Judging by the number of items on the subject carried by Faith in Public Life’s news reel, immigration is the next item on the progressive faith agenda. Personally, I’d rather we kept an eye on financial reform as it shapes up in Congress, but nobody asks me.
All the the churches are excited about immigration: you can’t go over to Sojourners without stumbling across at least one immigration-related story. Leaders of the Disciples of Christ and the Episcopal church are behind immigration reform; so are the Methodists, and various Catholics and Jews and Presbyterians and Evangelicals. The United Church of Christ, too, but nobody asks them, either. Leaders of the ecumenical immigration reform movement even scored a coveted White House meeting, so you have to know somebody in the corridors of power thinks a religious blessing is important here.
The last time we tried immigration reform, religious activists were heavily involved, too. Somebody asked me back then why immigration appealed to such a broad range of religious voices.
The answer is relatively straightforward. Working from cynical up, it’s in most denominations’ interest to appeal to immigrants, given current demographic realities. But there are also scriptural imperatives to do justice or to practice hospitality.
Most of all, though, immigration is one subject on which the Bible is very, very clear. As Anthony Robinson says,
The overall theme of the Bible’s teaching is summed up in Exodus 22:21, “You shall not wrong or oppress a resident alien, for you were aliens in the land of Egypt.”
That’s pretty much it. Being an “alien” (the Bible’s term for a migrant) is a part of the Israelite identity. Abraham was a migrant, Joseph was a migrant (albeit unwillingly), Moses was a political refugee, Ruth was an economic refugee, virtually the entire nation was sent off into exile in Babylon, and so on and so forth. Because of all these experiences, the law became quite clear: treat immigrants well, because you used to be one.
In the New Testament, Jesus’ family flee to Egypt to escape Herod’s persecution, Paul spends most of his time shuttling from country to country within the Roman empire, and the Gospels are chock-full of characters from foreign lands who come to meet or be healed by Jesus. Some epistle texts go so far as to address Christians as exiles or temporary guests in the foreign land of the world. Like the Old Testament, there’s an element in Greek scripture of fulfilling God’s commandments, but there is also an element of identity at work. Christians ought to treat immigrants well because God tells them to do so, but also because they are citizens of the heavenly city sojourning on Earth for the time being.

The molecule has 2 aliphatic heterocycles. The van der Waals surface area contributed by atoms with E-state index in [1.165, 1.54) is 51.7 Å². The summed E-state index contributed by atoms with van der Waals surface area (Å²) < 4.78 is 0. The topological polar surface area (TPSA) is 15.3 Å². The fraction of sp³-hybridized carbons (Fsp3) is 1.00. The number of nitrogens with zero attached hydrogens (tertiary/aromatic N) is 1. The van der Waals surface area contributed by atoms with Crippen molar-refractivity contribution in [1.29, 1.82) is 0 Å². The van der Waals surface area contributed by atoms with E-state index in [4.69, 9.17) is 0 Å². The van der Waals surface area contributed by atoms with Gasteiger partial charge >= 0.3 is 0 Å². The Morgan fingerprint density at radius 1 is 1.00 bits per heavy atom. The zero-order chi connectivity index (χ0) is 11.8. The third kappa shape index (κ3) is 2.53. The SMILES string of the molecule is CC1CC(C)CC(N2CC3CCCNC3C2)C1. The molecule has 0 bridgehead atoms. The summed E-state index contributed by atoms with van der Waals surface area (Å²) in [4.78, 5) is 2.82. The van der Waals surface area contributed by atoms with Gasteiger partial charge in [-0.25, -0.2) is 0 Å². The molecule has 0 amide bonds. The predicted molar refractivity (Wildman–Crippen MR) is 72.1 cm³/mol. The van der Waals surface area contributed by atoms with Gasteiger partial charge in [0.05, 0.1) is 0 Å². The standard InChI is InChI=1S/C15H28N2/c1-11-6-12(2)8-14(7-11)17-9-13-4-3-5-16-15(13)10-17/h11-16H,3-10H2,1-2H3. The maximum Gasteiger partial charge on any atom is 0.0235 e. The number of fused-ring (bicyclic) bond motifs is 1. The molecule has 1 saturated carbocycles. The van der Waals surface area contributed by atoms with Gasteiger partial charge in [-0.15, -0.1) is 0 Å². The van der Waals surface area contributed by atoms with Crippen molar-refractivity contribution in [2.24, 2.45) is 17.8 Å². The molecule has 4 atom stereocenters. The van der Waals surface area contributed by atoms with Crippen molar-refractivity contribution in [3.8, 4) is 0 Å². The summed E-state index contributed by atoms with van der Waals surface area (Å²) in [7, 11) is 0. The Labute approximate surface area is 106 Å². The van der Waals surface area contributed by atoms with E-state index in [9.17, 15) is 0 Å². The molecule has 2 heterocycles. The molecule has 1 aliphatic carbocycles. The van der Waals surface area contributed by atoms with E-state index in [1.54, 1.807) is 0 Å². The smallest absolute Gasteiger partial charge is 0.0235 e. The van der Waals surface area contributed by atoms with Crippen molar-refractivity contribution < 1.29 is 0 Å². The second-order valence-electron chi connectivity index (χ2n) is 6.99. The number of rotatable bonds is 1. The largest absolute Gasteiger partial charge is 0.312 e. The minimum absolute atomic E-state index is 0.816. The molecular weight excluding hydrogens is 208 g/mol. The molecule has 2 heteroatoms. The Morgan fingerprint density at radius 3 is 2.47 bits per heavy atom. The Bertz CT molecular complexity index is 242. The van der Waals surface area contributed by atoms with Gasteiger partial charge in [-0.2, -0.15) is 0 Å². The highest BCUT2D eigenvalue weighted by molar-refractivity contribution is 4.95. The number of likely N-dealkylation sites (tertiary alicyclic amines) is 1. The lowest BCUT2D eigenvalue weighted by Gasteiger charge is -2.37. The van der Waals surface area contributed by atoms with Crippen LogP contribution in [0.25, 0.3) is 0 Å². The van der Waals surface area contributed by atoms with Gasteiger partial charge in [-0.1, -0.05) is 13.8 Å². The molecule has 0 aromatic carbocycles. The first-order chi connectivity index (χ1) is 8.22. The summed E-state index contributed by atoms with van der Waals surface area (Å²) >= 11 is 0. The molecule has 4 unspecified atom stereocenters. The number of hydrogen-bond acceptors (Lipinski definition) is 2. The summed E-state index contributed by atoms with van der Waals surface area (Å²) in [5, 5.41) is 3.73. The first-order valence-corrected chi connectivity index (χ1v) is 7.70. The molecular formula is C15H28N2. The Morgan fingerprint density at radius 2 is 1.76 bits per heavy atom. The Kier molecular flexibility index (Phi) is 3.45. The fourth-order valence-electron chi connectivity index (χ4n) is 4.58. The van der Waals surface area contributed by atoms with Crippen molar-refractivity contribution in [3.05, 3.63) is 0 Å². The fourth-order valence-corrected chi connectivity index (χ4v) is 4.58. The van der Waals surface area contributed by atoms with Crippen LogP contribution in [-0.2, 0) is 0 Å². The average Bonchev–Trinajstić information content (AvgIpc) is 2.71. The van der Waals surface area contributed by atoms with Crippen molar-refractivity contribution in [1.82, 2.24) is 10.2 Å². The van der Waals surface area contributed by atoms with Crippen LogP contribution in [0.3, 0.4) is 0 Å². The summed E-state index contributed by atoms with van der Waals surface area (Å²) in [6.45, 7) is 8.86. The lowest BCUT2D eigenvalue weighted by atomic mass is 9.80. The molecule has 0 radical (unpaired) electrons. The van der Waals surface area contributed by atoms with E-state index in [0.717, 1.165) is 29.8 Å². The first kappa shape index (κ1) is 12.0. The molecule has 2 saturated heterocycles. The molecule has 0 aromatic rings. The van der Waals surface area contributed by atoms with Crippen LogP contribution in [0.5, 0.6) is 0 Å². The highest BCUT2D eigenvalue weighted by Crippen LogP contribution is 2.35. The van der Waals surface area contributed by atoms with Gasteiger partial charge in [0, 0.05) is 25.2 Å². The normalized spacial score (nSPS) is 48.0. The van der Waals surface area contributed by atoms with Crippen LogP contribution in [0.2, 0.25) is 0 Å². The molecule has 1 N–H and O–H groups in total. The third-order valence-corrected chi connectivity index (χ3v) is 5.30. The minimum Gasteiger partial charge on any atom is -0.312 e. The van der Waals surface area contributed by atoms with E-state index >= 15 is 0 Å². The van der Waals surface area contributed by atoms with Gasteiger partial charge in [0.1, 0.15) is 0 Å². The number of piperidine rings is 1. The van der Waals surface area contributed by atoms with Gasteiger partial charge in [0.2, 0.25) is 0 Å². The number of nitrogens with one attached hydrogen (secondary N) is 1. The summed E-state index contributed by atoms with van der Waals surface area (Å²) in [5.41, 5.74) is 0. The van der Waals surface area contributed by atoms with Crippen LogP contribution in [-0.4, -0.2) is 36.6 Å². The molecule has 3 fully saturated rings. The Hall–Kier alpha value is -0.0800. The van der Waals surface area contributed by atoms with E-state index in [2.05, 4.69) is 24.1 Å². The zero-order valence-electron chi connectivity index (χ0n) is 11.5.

What you won’t find in scripture are calls for migrants to go home or stop taking the job of real Israelites or calls to build bigger and better fences to keep them out. Security and indeed abiding by law in modern senses don’t seem to enter into the equation. Scripture generally takes migration for granted, and encourages hospitality, about what you’d expect from the holy text of a tribal, semi-settled culture.
According to a new poll from Public Religion Research Institute, a surprising number of religious Americans are behind immigration reform. With that broad support and a progressive base that seems reenergized by the success of health care reform, this really might be the best shot for new immigration policy in a long while.
I suspect that the question will turn on whether opponents can appeal to a certain xenophobic, authoritarian streak in voters. To put things bluntly, if immigration reform is about fair play and equal treatment under the law, it will succeed. If it’s about brown skin, it has much less of a chance, scriptural warrant or not. I don’t know if anti-immigration activists will succeed in making the debate a referendum on race, but recent history suggests they’ll try.